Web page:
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The Ecological Other

Environmental Exclusion in American Culture

Sarah Jaquette Ray

With roots in eugenics and other social-control programs, modern American environmentalism is not always as progressive as we would like to think. In The Ecological Other, Sarah Jaquette Ray examines the ways in which environmentalism can create social injustice through discourses of the body.
Ray investigates three categories of ecological otherness: people with disabilities, immigrants, and Native Americans. Extending recent work in environmental justice ecocriticism, Ray argues that the expression of environmental disgust toward certain kinds of bodies draws problematic lines between ecological “subjects”—those who are good for and belong in nature—and ecological “others”—those who are threats to or out of place in nature. Ultimately, The Ecological Other urges us to be more critical of how we use nature as a tool of social control and to be careful about the ways in which we construct our arguments to ensure its protection. 
The book challenges long-standing assumptions in environmentalism and will be of interest to those in environmental literature and history, American studies, disability studies, and Native American studies, as well as anyone concerned with issues of environmental justice.

With roots in eugenics and other social-control programs, modern American environmentalism is not always as progressive as we would like to think. In The Ecological Other, Sarah Jaquette Ray examines the ways in which environmentalism can create social injustice through discourses of the body.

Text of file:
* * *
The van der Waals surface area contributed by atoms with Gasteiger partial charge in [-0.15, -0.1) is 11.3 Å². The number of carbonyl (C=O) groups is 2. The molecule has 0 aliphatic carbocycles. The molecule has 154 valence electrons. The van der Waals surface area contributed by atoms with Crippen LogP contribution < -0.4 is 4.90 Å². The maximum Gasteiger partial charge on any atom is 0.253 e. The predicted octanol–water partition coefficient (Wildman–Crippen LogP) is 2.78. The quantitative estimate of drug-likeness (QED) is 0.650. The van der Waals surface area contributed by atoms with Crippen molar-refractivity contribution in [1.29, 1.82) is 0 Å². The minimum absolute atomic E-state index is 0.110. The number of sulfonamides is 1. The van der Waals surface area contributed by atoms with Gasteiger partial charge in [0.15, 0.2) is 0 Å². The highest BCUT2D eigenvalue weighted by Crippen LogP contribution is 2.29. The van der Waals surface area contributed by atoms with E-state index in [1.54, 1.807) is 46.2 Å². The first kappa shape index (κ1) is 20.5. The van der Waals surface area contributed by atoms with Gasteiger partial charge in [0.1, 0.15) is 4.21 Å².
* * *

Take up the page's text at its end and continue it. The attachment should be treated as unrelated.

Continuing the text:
Ray investigates three categories of ecological otherness: people with disabilities, immigrants, and Native Americans. Extending recent work in environmental justice ecocriticism, Ray argues that the expression of environmental disgust toward certain kinds of bodies draws problematic lines between ecological “subjects”—those who are good for and belong in nature—and ecological “others”—those who are threats to or out of place in nature. Ultimately, The Ecological Other urges us to be more critical of how we use nature as a tool of social control and to be careful about the ways in which we construct our arguments to ensure its protection. 
The book challenges long-standing assumptions in environmentalism and will be of interest to those in environmental literature and history, American studies, disability studies, and Native American studies, as well as anyone concerned with issues of environmental justice.

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Empire

Poems by Xochiquetzal Candelaria

Using both lyrical and narrative forms, these concise verses explore a family history set against the larger backdrop of Mexican history, immigration, and landscapes of the Southwest. The poet’s delicate touch lends these poems an organic quality that allows her to address both the personal and the political with equal grace. Straightforward without being simplistic or reductive, these poems manage to be intimate without seeming self-important.

This distinctive collection ranges from the frighteningly whimsical image of Cortés dancing gleefully around a cannon to the haunting and poignant discovery of a dead refugee boy seemingly buried within the poet herself. The blending of styles works to blur the lines between subjects, creating a textured narrative full of both imagination and nuance.

Ultimately, Empire situates individual experience in the wider social context, highlighting the power of poetry as song, performance, testimony, and witness. Addressing themes such as war, family, poverty, gender, race, and migration, Candelaria gives us a dialogue between historical and personal narratives, as well as discreet “conversations” between content and form.